Established in 1862, Leaping Lamb Farm in Alsea, Ore., was a working farm the very beginning. The owners of the original 90-acre property (then called Honey Grove Farm—after the name of the creek that runs the length of the land) raised everything from timber to fruit to meat, and today, Scottie Jones and her family—the farm’s third owners—continue the working farm tradition.
The Jones purchased 64 acres of the original 90, and renamed the farm after watching their lambs playing in the land’s 100-year-old orchard. But despite the name change, the essence of the farm’s history is still alive. On the property sits a lovely timber-frame barn built in 1932 and a farmhouse that dates back to 1895. You’ll see grapevines put in by the first owners—nearly as old as the orchard—a large market garden, and 20 acres of cross-fenced pasture. Water for the house and livestock derives from a spring flowing out of the mountainside. Garden beds that the second owners planted with berry bushes, kiwi, figs, quince, Italian plums, and many perennials and shrubs in still encircle the house.
But while the former owners raised sheep, cows, pigs, geese and chickens, the Jones have pulled back on the livestock front and focus on raising sheep for the meat market. They keep Katahdins and Katahdin-Dorper crosses, hair sheep that are friendly, resistant to parasites and great mothers. They are much more docile than many of the wool breeds, Jones says, so they’re easier to handle and not as likely to trample you—plus you don’t have to shear them! They were bred for lean meat without a lot of extra fat and the flavor is mild and very tasty.
In 2006, the Jones started a farm stay to provide additional income to cover the costs of farm upkeep, machinery and labor.
“It became apparent to us, after several years on the farm, that our livestock and hay sales were not going to cover all of our expenses,” Jones says. “And even though my husband had a full-time job off the farm, we didn’t feel we should be using our retirement to be farmers!”
They built a cottage about 500 feet from the farmhouse for guests to stay in, and added three horses, a donkey, two ducks, a turkey and a peacock to their farm-animal menagerie for guest entertainment and education. They have visitors from across the country, but are particularly a destination for folks on the West Coast and in Portland, Ore.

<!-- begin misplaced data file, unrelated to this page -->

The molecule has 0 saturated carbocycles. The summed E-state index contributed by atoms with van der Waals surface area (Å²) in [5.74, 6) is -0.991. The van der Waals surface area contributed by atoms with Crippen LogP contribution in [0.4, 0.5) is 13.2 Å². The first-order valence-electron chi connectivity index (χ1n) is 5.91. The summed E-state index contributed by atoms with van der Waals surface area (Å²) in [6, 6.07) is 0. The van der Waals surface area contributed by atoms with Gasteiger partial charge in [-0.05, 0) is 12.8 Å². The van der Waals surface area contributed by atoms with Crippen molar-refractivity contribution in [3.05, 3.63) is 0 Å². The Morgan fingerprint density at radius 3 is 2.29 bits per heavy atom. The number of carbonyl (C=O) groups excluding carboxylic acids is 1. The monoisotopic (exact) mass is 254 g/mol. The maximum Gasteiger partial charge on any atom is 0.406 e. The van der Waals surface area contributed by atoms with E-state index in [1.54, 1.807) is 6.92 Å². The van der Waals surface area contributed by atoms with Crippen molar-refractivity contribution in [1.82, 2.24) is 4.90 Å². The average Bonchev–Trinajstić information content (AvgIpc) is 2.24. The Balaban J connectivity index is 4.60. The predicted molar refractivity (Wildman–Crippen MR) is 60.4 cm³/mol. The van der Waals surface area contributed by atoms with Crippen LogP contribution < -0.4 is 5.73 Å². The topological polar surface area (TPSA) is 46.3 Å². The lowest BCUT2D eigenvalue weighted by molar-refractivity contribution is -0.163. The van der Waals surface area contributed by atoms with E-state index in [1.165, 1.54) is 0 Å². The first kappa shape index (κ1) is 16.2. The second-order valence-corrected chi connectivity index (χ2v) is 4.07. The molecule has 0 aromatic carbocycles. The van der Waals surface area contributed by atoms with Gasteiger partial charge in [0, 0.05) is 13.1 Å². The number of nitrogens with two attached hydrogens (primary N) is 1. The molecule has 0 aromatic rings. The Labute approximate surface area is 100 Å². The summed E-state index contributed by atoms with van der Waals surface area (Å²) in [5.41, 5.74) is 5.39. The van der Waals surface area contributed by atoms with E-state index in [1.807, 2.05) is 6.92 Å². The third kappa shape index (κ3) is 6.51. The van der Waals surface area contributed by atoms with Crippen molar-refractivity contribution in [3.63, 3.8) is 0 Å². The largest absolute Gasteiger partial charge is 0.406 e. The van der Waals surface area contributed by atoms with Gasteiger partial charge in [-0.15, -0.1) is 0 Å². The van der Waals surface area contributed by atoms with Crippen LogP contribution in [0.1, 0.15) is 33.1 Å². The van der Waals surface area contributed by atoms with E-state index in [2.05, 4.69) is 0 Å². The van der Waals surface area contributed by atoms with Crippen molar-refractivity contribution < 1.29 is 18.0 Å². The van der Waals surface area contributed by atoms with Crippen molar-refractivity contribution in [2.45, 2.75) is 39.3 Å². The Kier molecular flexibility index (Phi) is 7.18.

“This coming year, we will be working to add more lodging to our farm stay component because many guests have mentioned how much fun it would be if they could bring friends and family, too,” she says.
The family is also in the process of building a workshop with hot running water and an outdoor shower, a pole barn with a cement floor for their tractor, and a loafing shed to increase cover for the sheep. The farm’s one worker has proven to be a true artisan by creating fairy houses in the surrounding rainforest woods, much to the delight of kids and parents alike when they encounter them.
“Hosting a farm stay is not hard as long as you like people and are passionate enough about your farming to share a bit of what you do,” Jones says. “You may or may not get some additional help, but just seeing the wide eyes of the kids (and their parents too) the first time they collect the eggs or brush the donkey is well worth the effort of opening up your property. We need to be encouraging younger generations to consider farming; encouraging families to disconnect from technology and connect with nature (if only for a weekend); and combat the growing rural-urban divide that has beset our country since the middle of the last century.”
When You Visit
Leaping Lamb Farm is in the middle of the Coast Range, which means on a clear day, you can see west all the way to the coast and east all the way to the Cascade Mountains. The wildflowers are incredible in spring, and the mountain is known to wild truffle hunters near and far.
Just outside of Alsea, you’ll find the Hayden Covered Bridge, one of three in the county. This is also the spot of a great swimming hole on the Alsea River.
Nine miles from downtown is Alsea Falls, a county park with loads of hiking and biking trails and very few people. Then 40 miles west from Alsea is the Pacific Ocean; the highway drops you right into Alsea Bay, home to Dungeness crab. Highway 34 follows the Alsea River in a curvy and beautiful drive. The river’s larger claim to fame is that it has some of the best salmon and steelhead fishing in the Northwest.
Corvallis, 25 miles east of Alsea, is home to Oregon State University and some of the best Pinot vineyards around.